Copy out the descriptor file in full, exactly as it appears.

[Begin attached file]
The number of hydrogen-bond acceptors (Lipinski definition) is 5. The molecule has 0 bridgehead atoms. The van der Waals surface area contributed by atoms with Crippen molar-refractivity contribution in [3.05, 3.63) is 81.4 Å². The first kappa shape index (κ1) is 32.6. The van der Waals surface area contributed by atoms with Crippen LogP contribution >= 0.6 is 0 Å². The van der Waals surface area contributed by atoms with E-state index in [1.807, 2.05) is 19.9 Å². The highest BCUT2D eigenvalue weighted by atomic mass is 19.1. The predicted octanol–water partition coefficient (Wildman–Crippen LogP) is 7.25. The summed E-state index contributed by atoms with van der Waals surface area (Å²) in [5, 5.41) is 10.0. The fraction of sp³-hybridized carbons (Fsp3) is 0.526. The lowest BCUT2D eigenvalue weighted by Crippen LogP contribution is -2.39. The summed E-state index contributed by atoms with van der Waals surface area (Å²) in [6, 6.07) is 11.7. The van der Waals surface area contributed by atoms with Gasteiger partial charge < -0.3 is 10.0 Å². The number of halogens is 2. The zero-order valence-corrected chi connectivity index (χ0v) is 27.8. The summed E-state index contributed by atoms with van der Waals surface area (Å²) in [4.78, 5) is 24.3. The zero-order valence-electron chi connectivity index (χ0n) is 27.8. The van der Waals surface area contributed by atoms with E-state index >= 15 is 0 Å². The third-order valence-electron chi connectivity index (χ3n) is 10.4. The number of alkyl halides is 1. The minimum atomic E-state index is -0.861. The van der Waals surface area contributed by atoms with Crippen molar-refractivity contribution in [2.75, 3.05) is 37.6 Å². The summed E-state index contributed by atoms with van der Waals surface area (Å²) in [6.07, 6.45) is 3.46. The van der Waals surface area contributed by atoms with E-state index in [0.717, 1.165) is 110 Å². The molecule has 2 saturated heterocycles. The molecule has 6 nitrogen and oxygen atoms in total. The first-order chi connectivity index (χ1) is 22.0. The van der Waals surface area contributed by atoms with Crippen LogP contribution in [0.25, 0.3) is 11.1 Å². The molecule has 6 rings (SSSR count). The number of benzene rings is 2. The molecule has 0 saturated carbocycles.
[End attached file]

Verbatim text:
The number of hydrogen-bond acceptors (Lipinski definition) is 5. The molecule has 0 bridgehead atoms. The van der Waals surface area contributed by atoms with Crippen molar-refractivity contribution in [3.05, 3.63) is 81.4 Å². The first kappa shape index (κ1) is 32.6. The van der Waals surface area contributed by atoms with Crippen LogP contribution >= 0.6 is 0 Å². The van der Waals surface area contributed by atoms with E-state index in [1.807, 2.05) is 19.9 Å². The highest BCUT2D eigenvalue weighted by atomic mass is 19.1. The predicted octanol–water partition coefficient (Wildman–Crippen LogP) is 7.25. The summed E-state index contributed by atoms with van der Waals surface area (Å²) in [5, 5.41) is 10.0. The fraction of sp³-hybridized carbons (Fsp3) is 0.526. The lowest BCUT2D eigenvalue weighted by Crippen LogP contribution is -2.39. The summed E-state index contributed by atoms with van der Waals surface area (Å²) in [6, 6.07) is 11.7. The van der Waals surface area contributed by atoms with Gasteiger partial charge < -0.3 is 10.0 Å². The number of halogens is 2. The zero-order valence-corrected chi connectivity index (χ0v) is 27.8. The summed E-state index contributed by atoms with van der Waals surface area (Å²) in [4.78, 5) is 24.3. The zero-order valence-electron chi connectivity index (χ0n) is 27.8. The van der Waals surface area contributed by atoms with E-state index >= 15 is 0 Å². The third-order valence-electron chi connectivity index (χ3n) is 10.4. The number of alkyl halides is 1. The minimum atomic E-state index is -0.861. The van der Waals surface area contributed by atoms with Crippen molar-refractivity contribution in [2.75, 3.05) is 37.6 Å². The summed E-state index contributed by atoms with van der Waals surface area (Å²) in [6.07, 6.45) is 3.46. The van der Waals surface area contributed by atoms with E-state index in [0.717, 1.165) is 110 Å². The molecule has 2 saturated heterocycles. The molecule has 6 nitrogen and oxygen atoms in total. The first-order chi connectivity index (χ1) is 22.0. The van der Waals surface area contributed by atoms with Crippen LogP contribution in [0.25, 0.3) is 11.1 Å². The molecule has 6 rings (SSSR count). The number of benzene rings is 2. The molecule has 0 saturated carbocycles.